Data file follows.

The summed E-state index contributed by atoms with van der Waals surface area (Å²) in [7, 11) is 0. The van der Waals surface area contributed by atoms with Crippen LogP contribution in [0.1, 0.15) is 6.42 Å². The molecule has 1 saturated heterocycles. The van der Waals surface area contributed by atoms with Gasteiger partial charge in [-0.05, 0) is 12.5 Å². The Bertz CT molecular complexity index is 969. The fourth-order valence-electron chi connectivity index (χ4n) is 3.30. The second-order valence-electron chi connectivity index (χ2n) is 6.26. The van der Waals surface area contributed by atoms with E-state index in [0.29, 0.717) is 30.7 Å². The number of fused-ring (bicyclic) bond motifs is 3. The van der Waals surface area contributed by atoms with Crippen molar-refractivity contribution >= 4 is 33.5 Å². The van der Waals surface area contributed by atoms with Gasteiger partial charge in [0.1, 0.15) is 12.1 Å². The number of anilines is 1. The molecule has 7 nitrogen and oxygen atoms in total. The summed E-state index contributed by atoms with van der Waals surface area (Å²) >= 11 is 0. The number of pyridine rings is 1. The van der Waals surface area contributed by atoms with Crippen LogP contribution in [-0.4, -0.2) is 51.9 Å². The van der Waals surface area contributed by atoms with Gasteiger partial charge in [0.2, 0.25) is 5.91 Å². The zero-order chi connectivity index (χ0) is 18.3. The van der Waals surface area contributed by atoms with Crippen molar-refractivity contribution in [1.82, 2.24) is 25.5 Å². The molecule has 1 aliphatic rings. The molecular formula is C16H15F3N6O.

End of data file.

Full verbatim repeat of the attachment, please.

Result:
The summed E-state index contributed by atoms with van der Waals surface area (Å²) in [7, 11) is 0. The van der Waals surface area contributed by atoms with Crippen LogP contribution in [0.1, 0.15) is 6.42 Å². The molecule has 1 saturated heterocycles. The van der Waals surface area contributed by atoms with Gasteiger partial charge in [-0.05, 0) is 12.5 Å². The Bertz CT molecular complexity index is 969. The fourth-order valence-electron chi connectivity index (χ4n) is 3.30. The second-order valence-electron chi connectivity index (χ2n) is 6.26. The van der Waals surface area contributed by atoms with E-state index in [0.29, 0.717) is 30.7 Å². The number of fused-ring (bicyclic) bond motifs is 3. The van der Waals surface area contributed by atoms with Crippen molar-refractivity contribution >= 4 is 33.5 Å². The van der Waals surface area contributed by atoms with Gasteiger partial charge in [0.1, 0.15) is 12.1 Å². The number of anilines is 1. The molecule has 7 nitrogen and oxygen atoms in total. The summed E-state index contributed by atoms with van der Waals surface area (Å²) >= 11 is 0. The number of pyridine rings is 1. The van der Waals surface area contributed by atoms with Crippen LogP contribution in [-0.4, -0.2) is 51.9 Å². The van der Waals surface area contributed by atoms with Gasteiger partial charge in [0.2, 0.25) is 5.91 Å². The zero-order chi connectivity index (χ0) is 18.3. The van der Waals surface area contributed by atoms with Crippen molar-refractivity contribution in [1.82, 2.24) is 25.5 Å². The molecule has 1 aliphatic rings. The molecular formula is C16H15F3N6O.